The registered charity said deathcap mushrooms are starting to appear in southern and western regions of Australia.
Australian authorities advise consumers to only eat mushrooms purchased from the supermarket, greengrocer or reputable source.
The Marbled Death Cap mushroom has been found growing wild in Denmark.
Four people have died after eating deathcap mushrooms in the Australian Capital Territory in the past 16 years, said the council.
Two people died after eating them in 2012 at a New Year's Eve dinner party in Canberra and in 2014 four people were seriously poisoned, it added.
The mushrooms start to appear at this time of year and have been found in Canberra, in and around Melbourne and in Adelaide.
They are not native to Australia and are often found near oak trees growing in warm wet weather during autumn.
Rachelle Williams, Council chair, said there is enough poison in one deathcap mushroom to kill a healthy adult.
“The similar marbled deathcap mushrooms have also been recently found in Western Australia. While no cases have been reported in New South Wales or Tasmania it may be possible that they grow there,” she said.
“Deathcap mushrooms are difficult to distinguish from other wild mushrooms so we recommend you play it safe and only eat mushrooms that you have purchased from the supermarket, greengrocer or other reputable source.
“People born overseas, especially in Asian countries, should be aware that these deadly mushrooms can look like edible mushrooms that they may have gathered overseas.”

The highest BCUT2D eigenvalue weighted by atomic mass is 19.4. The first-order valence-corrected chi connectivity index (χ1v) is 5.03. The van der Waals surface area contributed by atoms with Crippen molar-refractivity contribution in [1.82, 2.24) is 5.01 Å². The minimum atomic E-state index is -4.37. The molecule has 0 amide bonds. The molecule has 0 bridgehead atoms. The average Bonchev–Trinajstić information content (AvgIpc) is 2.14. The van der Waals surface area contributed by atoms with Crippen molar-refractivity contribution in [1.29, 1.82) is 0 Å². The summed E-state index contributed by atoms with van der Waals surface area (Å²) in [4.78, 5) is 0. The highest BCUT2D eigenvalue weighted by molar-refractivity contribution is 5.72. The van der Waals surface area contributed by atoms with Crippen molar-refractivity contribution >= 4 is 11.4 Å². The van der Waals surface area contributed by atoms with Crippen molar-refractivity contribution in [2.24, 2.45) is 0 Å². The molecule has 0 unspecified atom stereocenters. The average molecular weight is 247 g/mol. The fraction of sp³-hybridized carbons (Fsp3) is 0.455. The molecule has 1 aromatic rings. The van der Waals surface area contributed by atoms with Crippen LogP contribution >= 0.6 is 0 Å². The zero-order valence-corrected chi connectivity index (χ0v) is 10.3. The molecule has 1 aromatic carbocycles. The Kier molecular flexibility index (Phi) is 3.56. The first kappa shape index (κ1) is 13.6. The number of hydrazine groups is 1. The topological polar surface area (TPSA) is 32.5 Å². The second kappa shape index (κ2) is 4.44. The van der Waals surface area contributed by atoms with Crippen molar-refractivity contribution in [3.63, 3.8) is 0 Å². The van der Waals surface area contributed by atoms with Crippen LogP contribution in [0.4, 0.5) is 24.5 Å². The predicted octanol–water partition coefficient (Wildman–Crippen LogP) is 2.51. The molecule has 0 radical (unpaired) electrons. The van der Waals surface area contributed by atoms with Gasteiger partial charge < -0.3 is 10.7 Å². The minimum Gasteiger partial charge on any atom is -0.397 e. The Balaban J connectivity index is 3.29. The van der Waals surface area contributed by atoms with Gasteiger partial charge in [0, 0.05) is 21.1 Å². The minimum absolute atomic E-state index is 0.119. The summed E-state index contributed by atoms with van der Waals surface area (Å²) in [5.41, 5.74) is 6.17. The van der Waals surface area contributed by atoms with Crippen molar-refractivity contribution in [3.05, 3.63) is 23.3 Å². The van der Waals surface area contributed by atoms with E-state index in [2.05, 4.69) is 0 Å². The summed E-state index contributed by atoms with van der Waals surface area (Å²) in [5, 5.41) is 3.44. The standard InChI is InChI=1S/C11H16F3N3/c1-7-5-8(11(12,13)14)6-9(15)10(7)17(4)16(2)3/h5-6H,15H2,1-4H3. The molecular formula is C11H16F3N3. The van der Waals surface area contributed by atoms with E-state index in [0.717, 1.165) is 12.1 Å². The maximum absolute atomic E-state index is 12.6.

Toxin in deathcap mushrooms is not destroyed by cooking.
Symptoms include vomiting, diarrhoea and stomach cramps and often don’t appear until 10 to 16 hours after eating.
Without effective medical intervention people may go into a coma and die after two or three weeks of liver and kidney failure.
Nine out of ten cases of mushroom poisoning result from the deathcap variety, said Williams.
“However there are other wild mushrooms in Australia that, while not fatal, can make you ill with vomiting and diarrhoea. These include the yellow stainer which resembles a field mushroom and is the most commonly ingested poisonous mushroom in Victoria.
“Many reported cases of fungi poisoning are in children under five years of age. Most young children who eat poisonous mushrooms find them in the garden at home. Children younger than five years of age have a natural inclination to put things in their mouths.”
The French Agency for Food, Environmental and Occupational Food and Safety (ANSES) and the Directorate General for Health (DGS) compiled recommendations for wild mushroom gatherers after close to 100 people were poisoned late last year.
From June to August 2015 the Institut national de veille sanitaire (InVS) reported 212 poisonings due to eating wild mushrooms.